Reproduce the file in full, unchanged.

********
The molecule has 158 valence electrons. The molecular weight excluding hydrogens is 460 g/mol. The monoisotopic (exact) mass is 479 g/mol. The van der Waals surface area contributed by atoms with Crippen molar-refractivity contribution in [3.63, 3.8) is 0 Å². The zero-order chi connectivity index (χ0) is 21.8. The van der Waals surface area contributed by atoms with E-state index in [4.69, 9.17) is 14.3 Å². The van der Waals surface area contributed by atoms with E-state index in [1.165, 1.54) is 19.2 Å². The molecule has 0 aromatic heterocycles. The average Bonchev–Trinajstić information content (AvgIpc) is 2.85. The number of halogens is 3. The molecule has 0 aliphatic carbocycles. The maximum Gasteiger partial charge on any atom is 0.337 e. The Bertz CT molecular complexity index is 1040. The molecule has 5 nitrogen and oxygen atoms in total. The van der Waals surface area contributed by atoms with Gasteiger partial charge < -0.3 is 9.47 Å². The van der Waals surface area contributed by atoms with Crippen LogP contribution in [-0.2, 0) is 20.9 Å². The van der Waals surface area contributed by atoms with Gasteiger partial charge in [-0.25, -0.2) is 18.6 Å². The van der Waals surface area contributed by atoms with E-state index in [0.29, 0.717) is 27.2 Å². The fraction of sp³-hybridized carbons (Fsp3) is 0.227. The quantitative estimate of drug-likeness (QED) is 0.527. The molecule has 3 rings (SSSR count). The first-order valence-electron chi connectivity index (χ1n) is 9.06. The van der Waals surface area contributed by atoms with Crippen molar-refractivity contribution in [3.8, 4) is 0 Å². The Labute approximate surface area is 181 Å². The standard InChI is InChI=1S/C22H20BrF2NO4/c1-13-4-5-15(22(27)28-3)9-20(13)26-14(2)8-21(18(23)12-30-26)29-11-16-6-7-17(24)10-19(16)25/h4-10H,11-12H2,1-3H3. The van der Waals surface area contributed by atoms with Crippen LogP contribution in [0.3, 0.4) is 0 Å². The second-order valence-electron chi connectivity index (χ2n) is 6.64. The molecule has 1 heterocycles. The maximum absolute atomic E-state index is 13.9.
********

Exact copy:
The molecule has 158 valence electrons. The molecular weight excluding hydrogens is 460 g/mol. The monoisotopic (exact) mass is 479 g/mol. The van der Waals surface area contributed by atoms with Crippen molar-refractivity contribution in [3.63, 3.8) is 0 Å². The zero-order chi connectivity index (χ0) is 21.8. The van der Waals surface area contributed by atoms with E-state index in [4.69, 9.17) is 14.3 Å². The van der Waals surface area contributed by atoms with E-state index in [1.165, 1.54) is 19.2 Å². The molecule has 0 aromatic heterocycles. The average Bonchev–Trinajstić information content (AvgIpc) is 2.85. The number of halogens is 3. The molecule has 0 aliphatic carbocycles. The maximum Gasteiger partial charge on any atom is 0.337 e. The Bertz CT molecular complexity index is 1040. The molecule has 5 nitrogen and oxygen atoms in total. The van der Waals surface area contributed by atoms with Gasteiger partial charge < -0.3 is 9.47 Å². The van der Waals surface area contributed by atoms with Crippen LogP contribution in [-0.2, 0) is 20.9 Å². The van der Waals surface area contributed by atoms with Gasteiger partial charge in [-0.25, -0.2) is 18.6 Å². The van der Waals surface area contributed by atoms with E-state index in [0.29, 0.717) is 27.2 Å². The fraction of sp³-hybridized carbons (Fsp3) is 0.227. The quantitative estimate of drug-likeness (QED) is 0.527. The molecule has 3 rings (SSSR count). The first-order valence-electron chi connectivity index (χ1n) is 9.06. The van der Waals surface area contributed by atoms with Crippen molar-refractivity contribution in [3.8, 4) is 0 Å². The Labute approximate surface area is 181 Å². The standard InChI is InChI=1S/C22H20BrF2NO4/c1-13-4-5-15(22(27)28-3)9-20(13)26-14(2)8-21(18(23)12-30-26)29-11-16-6-7-17(24)10-19(16)25/h4-10H,11-12H2,1-3H3. The van der Waals surface area contributed by atoms with Crippen LogP contribution in [0.3, 0.4) is 0 Å². The second-order valence-electron chi connectivity index (χ2n) is 6.64. The molecule has 1 heterocycles. The maximum absolute atomic E-state index is 13.9.